I was playing around with $$\lim_{x\to 0} \frac{\sin x}{x}$$ and experimenting with changing the coefficients on both the $x$'s. The limit of $(\sin 3x) / x$ is $3$ and the limit of $(\sin3x)/(2x)$ is $3/2$. Does this pattern hold true for all real numbers? That is, is the limit of $\cfrac{\sin nx}{mx}$ always $\cfrac{n}{m}$? If so, why?

  • $\begingroup$ Use l’Hospital’s rule. Result pops out from that. $\endgroup$
    – cdipaolo
    Sep 18, 2019 at 1:11
  • 2
    $\begingroup$ That's rather cyclical, don't you think? Taking the derivative requires the evaluation of this limit. $\endgroup$ Sep 18, 2019 at 1:42
  • $\begingroup$ It would make a great test question on a calculus 1 exam. $\endgroup$
    – Axion004
    Sep 18, 2019 at 2:38
  • 1
    $\begingroup$ @Axion004 that's what i'm in lol $\endgroup$
    – achandra03
    Sep 18, 2019 at 20:42

3 Answers 3


Observe that $$\lim_{x \to 0} \frac{\sin nx}{mx} = \lim_{x \to 0} \left( \frac{n}{m}\cdot\frac{\sin nx}{nx} \right) = \frac{n}{m} \cdot \lim_{x \to 0} \frac{\sin nx}{nx}$$ Now, substitute $\theta = nx$ in the last limit. Finally, note that $\theta \to 0$ as $x \to 0$, and so $$\frac{n}{m} \cdot \lim_{x \to 0} \frac{\sin nx}{nx} = \frac{n}{m} \cdot \lim_{\theta \to 0} \frac{\sin \theta}{\theta} = \frac{n}{m} \cdot 1 = \frac{n}{m}$$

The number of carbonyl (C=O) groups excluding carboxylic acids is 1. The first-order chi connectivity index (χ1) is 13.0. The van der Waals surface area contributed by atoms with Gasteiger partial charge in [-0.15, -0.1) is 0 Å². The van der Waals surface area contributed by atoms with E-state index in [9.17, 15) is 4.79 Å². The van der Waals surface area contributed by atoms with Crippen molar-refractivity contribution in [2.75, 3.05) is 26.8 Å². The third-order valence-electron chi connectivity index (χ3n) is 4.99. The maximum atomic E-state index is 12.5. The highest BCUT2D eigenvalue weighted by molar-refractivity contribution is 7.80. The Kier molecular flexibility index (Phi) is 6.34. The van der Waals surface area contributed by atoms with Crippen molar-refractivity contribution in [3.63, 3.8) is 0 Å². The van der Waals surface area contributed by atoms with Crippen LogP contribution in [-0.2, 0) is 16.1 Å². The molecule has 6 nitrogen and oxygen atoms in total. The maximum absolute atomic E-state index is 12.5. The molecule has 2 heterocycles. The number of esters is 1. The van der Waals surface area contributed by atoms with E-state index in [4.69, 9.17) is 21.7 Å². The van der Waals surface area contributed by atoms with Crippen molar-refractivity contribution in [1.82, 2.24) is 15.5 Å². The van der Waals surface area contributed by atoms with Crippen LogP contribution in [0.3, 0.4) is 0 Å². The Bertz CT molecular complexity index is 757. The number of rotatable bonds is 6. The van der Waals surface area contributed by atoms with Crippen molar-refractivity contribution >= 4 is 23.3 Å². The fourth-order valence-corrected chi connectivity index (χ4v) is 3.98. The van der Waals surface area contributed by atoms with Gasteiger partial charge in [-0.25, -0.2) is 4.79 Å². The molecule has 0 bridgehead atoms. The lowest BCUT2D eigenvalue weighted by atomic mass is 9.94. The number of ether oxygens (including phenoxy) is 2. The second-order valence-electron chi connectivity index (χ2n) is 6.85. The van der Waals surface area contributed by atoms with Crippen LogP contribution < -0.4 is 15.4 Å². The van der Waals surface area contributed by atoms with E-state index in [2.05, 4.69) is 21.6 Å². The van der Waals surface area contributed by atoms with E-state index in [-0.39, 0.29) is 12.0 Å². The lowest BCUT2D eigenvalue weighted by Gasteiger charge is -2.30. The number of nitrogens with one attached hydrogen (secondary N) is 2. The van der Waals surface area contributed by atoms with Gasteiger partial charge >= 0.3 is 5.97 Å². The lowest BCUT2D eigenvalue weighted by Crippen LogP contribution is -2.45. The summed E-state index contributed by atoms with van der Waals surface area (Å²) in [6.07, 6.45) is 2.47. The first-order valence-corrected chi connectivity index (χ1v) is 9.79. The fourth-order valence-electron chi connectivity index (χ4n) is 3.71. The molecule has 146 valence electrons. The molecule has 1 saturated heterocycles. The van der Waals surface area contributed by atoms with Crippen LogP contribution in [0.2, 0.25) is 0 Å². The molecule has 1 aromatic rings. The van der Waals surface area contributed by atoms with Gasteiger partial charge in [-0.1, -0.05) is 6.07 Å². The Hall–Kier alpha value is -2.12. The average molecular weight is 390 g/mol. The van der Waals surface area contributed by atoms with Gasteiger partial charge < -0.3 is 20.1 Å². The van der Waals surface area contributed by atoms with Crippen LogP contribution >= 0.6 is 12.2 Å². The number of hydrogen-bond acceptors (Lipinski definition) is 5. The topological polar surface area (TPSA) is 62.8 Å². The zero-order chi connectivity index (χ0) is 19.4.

A bit more than the limit itself.

$$ y=\frac{\sin (nx)}{mx} = \frac{n}{m}\cdot\frac{\sin (nx)}{nx} = \frac{n}{m} \, \frac{\sin (nx)}{nx}$$

Let $t=nx$ and use $$\sin(t)=t-\frac{t^3}{6}+O\left(t^5\right) \implies \frac{\sin (t)}{t}=1-\frac{t^2}{6}+O\left(t^4\right)$$ Back to $x$ $$y=\frac{n}{m}\left(1-\frac {n^2}6 x^2\right)+O\left(x^4\right)$$


We have

$$\lim_{x\to 0} \frac{\sin nx}{mx}$$

tends to the indeterminate form of $\frac{0}{0}$. We therefore need to apply L'Hopital's rule once to see that

$$\lim_{x\to 0} \frac{n\cos nx}{m}=\frac{n}{m}\lim_{x\to 0}\frac{\cos nx}{1}=\frac{n}{m}$$


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